I’ve always thought of Lust as only having to do with sex. It was always held up for me as the opposite of purity, chastity, virginity. When I think about it now, I realize that this narrow definition has actually become quite a convenient for me as a 21st Century American Christian. In limiting the term to only having to do with sex, I’ve conveniently blinded myself to other areas affected by Lust in my lives everyday. What Lust really is, is not just porn or wanting to have sex with someone in your mind; rather it is the process of constantly wanting something in an unchecked manner and thinking that by getting that something your life will become just a tiny, tiny bit better. In light of this broader definition, Lust for me can look like eating a third plate at dinner, even though I don’t need to eat a third plate. I no longer want to eat to fuel my body, or even to appreciate the flavor or time it took to prepare the meal. I want a third plate because it feels good to eat the food and therefore I will eat a third plate, even at the expense of my own body and health.
We live in a culture that thrives off of stirring up desires in us. Commercials, neighbors, and friends all fuel a never-ending stream of what philosopher Peter Rollins calls “If Onlys”. “If only I had a new car, my life would be better”, or “If only I were married…” or “If only I were single…” This “grass is greener” mentality actually, as Rollins says, leaves us feeling perpetually anxious and forever unsatisfied. We chase and chase and chase, all the while never getting what it is we seek. And it’s not as though these things do not satisfy at all. If they didn’t, we wouldn’t keep coming back to them. The point is that they do not satisfy for long and we must keep finding new things in this search for the cure to our thirst, our wanting.
Rollins in his recent book, The Idolatry of God makes the argument that the Church has added to this cultural vending machine, the idea of God as a being who will make you happy. And so we come to church and sing songs that for a moment make us happy but then that feeling wears off and we have to sing another song and then that feeling wears off and then we tell someone and that person tells us to read our Bible more or pray more to get that feeling and then that wears off and so forth and so on. And so, for Rollins, church on Sunday morning functions the same way the bar does on Saturday night. You go just to get your upper to get you through the rest of a pretty down rest of your week.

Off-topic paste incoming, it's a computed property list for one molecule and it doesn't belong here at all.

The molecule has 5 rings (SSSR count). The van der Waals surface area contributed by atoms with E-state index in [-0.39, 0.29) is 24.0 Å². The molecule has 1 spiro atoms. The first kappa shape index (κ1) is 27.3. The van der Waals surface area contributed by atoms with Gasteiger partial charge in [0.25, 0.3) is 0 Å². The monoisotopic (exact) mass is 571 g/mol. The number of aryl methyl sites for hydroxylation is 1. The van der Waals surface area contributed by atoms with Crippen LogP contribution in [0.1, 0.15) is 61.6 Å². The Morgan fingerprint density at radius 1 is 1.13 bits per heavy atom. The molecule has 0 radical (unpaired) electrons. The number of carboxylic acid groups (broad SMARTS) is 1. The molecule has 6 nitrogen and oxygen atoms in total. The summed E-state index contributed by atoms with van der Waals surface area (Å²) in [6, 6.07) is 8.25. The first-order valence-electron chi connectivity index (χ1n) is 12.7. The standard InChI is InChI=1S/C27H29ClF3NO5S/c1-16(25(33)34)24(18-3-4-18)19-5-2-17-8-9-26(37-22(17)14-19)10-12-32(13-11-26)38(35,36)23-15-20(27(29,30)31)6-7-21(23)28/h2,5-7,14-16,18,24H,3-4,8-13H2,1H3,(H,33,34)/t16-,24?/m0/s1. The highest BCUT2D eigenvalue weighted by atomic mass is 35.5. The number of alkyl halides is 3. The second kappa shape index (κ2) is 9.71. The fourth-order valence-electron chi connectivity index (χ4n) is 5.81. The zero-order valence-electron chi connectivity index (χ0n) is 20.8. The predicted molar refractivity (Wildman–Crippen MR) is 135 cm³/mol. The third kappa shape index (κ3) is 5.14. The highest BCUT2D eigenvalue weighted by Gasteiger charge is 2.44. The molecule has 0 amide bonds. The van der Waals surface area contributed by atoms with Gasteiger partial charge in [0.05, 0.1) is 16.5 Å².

But what if God’s role isn’t to satisfy our wants? What if he isn’t the ultimate cure to our obsessive Lust for things and in turn happiness? What would our relationship with God be like if he weren’t just another thing in the vending machine that we purchase to make our lives better? What if life isn’t meant to get any better? What if we just have to learn to be content with that?
These are the questions I believe we should be asking ourselves as we take a step back from the ideologies that hang over us as we eat, as we sleep, as we go to work and go to church. Perhaps our God isn’t God at all; perhaps, as Rollins would suggest, we’ve turned God into another object to park beside the Lexus in our garage. If this does turn out to be the case for many of us, then as a Church, we have some serious de/re-constructing to do.